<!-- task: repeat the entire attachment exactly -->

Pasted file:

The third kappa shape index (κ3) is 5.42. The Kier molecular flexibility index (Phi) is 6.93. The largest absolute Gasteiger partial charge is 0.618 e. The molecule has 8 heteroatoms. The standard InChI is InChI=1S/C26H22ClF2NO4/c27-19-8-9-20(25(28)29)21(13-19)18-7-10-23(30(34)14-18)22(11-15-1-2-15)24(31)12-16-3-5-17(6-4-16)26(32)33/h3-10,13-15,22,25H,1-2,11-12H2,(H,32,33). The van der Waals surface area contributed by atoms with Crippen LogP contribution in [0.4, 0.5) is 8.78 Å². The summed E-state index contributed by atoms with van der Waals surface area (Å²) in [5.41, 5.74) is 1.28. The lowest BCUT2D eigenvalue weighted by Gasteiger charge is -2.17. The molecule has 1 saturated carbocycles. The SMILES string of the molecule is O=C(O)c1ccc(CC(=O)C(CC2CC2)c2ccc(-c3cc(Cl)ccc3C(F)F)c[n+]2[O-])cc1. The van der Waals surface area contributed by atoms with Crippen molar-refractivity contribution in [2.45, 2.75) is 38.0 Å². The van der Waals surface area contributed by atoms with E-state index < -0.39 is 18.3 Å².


The third kappa shape index (κ3) is 5.42. The Kier molecular flexibility index (Phi) is 6.93. The largest absolute Gasteiger partial charge is 0.618 e. The molecule has 8 heteroatoms. The standard InChI is InChI=1S/C26H22ClF2NO4/c27-19-8-9-20(25(28)29)21(13-19)18-7-10-23(30(34)14-18)22(11-15-1-2-15)24(31)12-16-3-5-17(6-4-16)26(32)33/h3-10,13-15,22,25H,1-2,11-12H2,(H,32,33). The van der Waals surface area contributed by atoms with Crippen LogP contribution in [0.4, 0.5) is 8.78 Å². The summed E-state index contributed by atoms with van der Waals surface area (Å²) in [5.41, 5.74) is 1.28. The lowest BCUT2D eigenvalue weighted by Gasteiger charge is -2.17. The molecule has 1 saturated carbocycles. The SMILES string of the molecule is O=C(O)c1ccc(CC(=O)C(CC2CC2)c2ccc(-c3cc(Cl)ccc3C(F)F)c[n+]2[O-])cc1. The van der Waals surface area contributed by atoms with Crippen molar-refractivity contribution in [2.45, 2.75) is 38.0 Å². The van der Waals surface area contributed by atoms with E-state index < -0.39 is 18.3 Å².